• The first quarter kept us busy with wonderful people knocking to our doors, asking us if they can help with translating the tutorial. We chose Crowdin as our translation platform, and began a never-ending process of figuring out how this translation thing even works. The Polish translation was the first one to be published that year!
  • The end of winter was marked with a Django Girls booth at PyCon US. We had a wonderful time answering everyone's questions and spreading the word about Django Girls. We also debuted the “This is what a programmer looks like” t-shirts, and sold 100 of them!
  • Through the whole year, we kept promoting badass Django developers by publishing 53 stories of amazing women on our blog -- one for each week of the year. Huge thank you to Anna Ossowski who led this project for over a year, and to Adrienne Lowe who is now in charge of it.
  • We focused on improving our organizer's tools. Thanks to the hard work of our volunteers, we've seen some incredible contributions to our Organizer's Manual. We also built an Applications tool for organizers that finally allows them to receive and score applications through the Django Girls website, instead of Google Forms and Spreadsheets. Phew!
  • More people joined the Support Team: we welcomed Kasia and Geoffrey. This also kicked off a process of increasing our transparency efforts. We spent a significant amount of time writing new documentation and improving current internal docs, and then open sourced it in a form of the Support Team Wiki. From now on, everything about what we believe and how we work is open and public.
  • In May, we also made a major update to the Django Girls tutorial, rewriting the deploy chapter to use Python Anywhere. Big thank you to Harry Percival for making it possible.
  • Last, but definitely not least, we incorporated the Django Girls Foundation during DjangoCon Europe 2015. We signed the papers, put the emoji sticker on them, and made it official. Django Girls is now a charity!
  • Oh my, summer was one hell of a ride. First, the Birthday Party! Django Girls' 1st Birthday Party happened at EuroPython on the 22nd of July. We celebrated with 50 wonderful friends in a park, shared cupcakes, raised some glasses of sangria, and played a couple of games.
  • August was also the month when the Jobs & Meetups pages of our website were born. This happened thanks to amazing work of Marysia Lowas-Rzechonek & Kasia Siedlarek, both Django Girls attendees who wanted to learn more about Django by contributing to open source, as well as Becky Smith who mentored them, and Ania Warzecha who provided guidance and merged the final pull request. YAY!
  • Growing the Support Team yet again, we invited Lacey to join us. Right from the start, she did an amazing job of establishing new processes, improving old ones, and increasing our transparency efforts.
  • Summer also kept us incredibly busy with a process of hiring Awesomeness Ambassador -- our first paid staff member! We spent literally hundreds of hours to recruit the best applicant: Lucie Daeye. Totally paid off. If you want to learn more about the recruitment process, we shared it in detail on our blog.
  • After the very busy summer, the time came to rest and recharge batteries a little bit. We let Lucie (the Awesomeness Ambassador) run the show for a few weeks, and she did an amazing job. This is also when we realized how many of us were so close to burnout, and the decision of hiring our first paid staff member came at such a perfect time.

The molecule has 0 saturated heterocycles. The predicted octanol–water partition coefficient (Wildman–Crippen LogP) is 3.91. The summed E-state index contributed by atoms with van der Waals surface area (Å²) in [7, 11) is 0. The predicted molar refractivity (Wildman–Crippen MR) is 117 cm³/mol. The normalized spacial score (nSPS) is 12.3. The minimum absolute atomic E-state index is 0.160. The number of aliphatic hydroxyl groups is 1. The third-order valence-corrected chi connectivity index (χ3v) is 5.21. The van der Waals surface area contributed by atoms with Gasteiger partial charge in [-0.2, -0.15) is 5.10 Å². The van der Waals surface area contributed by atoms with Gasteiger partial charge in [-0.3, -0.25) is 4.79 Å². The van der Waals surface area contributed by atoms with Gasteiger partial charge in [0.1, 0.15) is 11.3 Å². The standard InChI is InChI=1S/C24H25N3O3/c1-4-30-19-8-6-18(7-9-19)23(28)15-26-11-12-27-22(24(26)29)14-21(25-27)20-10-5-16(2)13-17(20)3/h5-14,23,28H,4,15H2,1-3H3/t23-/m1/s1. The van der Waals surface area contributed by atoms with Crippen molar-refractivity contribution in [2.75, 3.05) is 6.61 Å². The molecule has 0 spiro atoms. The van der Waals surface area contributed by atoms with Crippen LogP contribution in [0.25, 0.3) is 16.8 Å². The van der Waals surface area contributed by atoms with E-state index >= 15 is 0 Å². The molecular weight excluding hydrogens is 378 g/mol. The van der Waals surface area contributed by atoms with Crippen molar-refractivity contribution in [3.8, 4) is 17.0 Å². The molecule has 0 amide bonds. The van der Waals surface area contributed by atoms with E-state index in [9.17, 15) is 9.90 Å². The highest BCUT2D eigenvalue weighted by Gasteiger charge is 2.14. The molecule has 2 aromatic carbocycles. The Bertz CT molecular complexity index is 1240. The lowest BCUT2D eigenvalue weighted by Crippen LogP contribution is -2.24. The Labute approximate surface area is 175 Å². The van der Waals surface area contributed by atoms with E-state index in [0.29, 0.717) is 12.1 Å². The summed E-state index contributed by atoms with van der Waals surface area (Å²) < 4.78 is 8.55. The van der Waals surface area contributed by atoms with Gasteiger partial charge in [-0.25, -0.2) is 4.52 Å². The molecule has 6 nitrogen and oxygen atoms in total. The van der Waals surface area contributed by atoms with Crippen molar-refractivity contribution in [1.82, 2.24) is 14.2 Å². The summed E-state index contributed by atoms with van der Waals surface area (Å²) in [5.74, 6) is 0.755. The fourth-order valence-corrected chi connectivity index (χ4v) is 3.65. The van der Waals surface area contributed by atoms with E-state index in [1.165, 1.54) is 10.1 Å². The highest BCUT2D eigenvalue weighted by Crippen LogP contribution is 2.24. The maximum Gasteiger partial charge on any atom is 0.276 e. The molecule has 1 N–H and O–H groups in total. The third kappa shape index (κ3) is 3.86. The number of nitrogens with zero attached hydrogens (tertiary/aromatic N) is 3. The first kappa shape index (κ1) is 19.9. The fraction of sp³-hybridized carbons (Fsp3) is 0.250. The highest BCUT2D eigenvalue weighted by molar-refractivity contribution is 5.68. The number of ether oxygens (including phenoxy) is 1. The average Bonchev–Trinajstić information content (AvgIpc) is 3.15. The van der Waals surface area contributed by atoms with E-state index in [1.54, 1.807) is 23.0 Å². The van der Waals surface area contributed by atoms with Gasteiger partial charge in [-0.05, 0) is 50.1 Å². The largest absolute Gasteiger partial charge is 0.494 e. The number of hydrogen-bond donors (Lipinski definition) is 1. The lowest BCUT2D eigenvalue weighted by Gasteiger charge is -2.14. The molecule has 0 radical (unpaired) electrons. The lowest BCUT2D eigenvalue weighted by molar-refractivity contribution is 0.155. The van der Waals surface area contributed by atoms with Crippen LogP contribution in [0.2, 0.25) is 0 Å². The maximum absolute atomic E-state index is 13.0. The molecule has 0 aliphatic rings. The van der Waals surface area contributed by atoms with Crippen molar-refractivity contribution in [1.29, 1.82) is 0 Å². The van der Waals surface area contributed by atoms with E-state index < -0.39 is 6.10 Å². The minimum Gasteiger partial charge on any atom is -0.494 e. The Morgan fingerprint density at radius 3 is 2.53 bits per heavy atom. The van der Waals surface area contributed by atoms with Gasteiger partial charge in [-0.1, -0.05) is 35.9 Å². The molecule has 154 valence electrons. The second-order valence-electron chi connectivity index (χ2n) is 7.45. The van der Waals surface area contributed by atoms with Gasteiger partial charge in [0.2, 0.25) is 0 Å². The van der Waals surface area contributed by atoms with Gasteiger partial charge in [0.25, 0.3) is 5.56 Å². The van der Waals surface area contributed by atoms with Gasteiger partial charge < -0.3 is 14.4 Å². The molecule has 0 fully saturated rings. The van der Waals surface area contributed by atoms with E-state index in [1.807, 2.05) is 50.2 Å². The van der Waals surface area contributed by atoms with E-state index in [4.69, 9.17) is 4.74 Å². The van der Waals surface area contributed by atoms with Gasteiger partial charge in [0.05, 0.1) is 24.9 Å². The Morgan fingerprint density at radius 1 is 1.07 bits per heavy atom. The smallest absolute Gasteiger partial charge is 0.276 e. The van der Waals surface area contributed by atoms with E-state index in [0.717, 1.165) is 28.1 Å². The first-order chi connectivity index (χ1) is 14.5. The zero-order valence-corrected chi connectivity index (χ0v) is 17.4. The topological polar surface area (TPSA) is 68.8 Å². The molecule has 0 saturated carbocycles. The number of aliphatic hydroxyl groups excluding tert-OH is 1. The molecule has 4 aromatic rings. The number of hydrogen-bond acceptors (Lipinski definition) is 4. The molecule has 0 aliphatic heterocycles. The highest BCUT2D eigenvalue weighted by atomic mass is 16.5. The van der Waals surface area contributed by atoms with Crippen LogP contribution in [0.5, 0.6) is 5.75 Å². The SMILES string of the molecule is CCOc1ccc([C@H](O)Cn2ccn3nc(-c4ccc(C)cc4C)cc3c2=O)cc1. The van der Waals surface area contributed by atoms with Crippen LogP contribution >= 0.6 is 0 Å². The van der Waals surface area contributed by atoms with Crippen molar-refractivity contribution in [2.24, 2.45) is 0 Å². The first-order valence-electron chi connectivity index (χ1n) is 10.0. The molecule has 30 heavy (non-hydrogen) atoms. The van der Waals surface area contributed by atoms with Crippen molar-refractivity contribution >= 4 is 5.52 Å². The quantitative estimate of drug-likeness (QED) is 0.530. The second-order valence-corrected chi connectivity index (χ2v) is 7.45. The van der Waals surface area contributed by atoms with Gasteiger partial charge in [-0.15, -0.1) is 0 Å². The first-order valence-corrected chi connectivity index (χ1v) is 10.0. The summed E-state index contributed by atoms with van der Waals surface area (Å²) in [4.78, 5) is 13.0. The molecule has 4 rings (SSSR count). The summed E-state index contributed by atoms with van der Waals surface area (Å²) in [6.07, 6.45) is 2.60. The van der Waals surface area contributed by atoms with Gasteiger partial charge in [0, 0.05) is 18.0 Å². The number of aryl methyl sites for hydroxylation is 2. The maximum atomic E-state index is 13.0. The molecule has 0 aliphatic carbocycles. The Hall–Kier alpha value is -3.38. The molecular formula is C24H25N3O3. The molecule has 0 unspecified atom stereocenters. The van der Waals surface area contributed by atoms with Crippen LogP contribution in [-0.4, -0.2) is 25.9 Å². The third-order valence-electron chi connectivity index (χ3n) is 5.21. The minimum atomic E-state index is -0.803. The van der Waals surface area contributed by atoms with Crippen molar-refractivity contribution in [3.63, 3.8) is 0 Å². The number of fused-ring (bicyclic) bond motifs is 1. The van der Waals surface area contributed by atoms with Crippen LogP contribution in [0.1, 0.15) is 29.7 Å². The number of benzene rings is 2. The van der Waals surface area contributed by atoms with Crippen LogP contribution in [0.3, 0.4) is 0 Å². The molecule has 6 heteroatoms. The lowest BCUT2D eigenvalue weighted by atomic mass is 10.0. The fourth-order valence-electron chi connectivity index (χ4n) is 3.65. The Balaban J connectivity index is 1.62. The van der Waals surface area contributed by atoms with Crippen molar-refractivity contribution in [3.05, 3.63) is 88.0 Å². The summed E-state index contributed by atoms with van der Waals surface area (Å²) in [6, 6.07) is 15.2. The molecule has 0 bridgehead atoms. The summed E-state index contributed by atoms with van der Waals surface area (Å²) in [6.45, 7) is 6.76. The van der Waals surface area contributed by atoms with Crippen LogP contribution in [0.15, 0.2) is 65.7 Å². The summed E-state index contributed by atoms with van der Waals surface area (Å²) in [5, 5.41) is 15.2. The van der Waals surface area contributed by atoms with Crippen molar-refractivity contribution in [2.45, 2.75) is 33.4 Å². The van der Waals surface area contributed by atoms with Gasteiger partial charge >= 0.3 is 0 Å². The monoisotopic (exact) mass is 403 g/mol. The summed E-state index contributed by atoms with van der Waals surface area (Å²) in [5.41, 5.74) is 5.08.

• Lucie focused some of her efforts on fundraising activities, and traveled to Munich for Elastic{ON} Tour event to run Django Girls booth. We partnered with Elastic and after the event they made an amazing donation of $17,000! That's the biggest donation we've seen yet, and completely unexpected. Thank you again!
  • In October, Ania Warzecha decided to step down from Support Team, and wrote a valuable post on overcommitment and burnout. This made us more aware of the need to practice excellent self-care while doing volunteer and open-source work.
  • We made a jump from hosting our emails on a VPS provided generously by Megiteam to Google Apps, which became free to us once we officially registered as charity. This turned out to be quite a project: moving 100+ email accounts and tens of thousands of emails without interrupting anyone's organization! This wouldn't have happened so smoothly if it wasn't for Adria Richards, who volunteered and offered us her knowledge and experience free of charge. Thank you, Adria!
  • Since Lucie joined the team, we've also vastly improved our communication: the Django Girls Dispatch goes out regularly every two weeks to almost 1,100 people! Here you can find all the Dispatches we sent so far.

Success stories 💖

We don't have information on the number of people who became developers after Django Girls, and that information is difficult to gather. But it's an important metric. In this section, we're featuring interviews with some Django Girls attendees who've become professional developers since taking our workshop. We hope these anecdotes give you an idea of how powerful and life-changing attending a Django Girls workshop can be.

Agata Grdal

Agata Grdal is 23 and lives in Wrocław, Poland. She attended first ever Django Girls event at EuroPython, and started to work as Python Developer shortly after. She now also studies Computer Science and co-organizes local meetup for Python developers in her city.

Django Girls helped me gain more self-confidence and gave me a boost to keep learning. I've created my own blog and then prepared workshops and taught other women to code. Nothing is impossible with this bunch of crazy, positive people!


Catherine is 25 years old and lives in France. After attending Django Girls event organized in Paris, she decided to switch career and is now studying computer programming fulltime.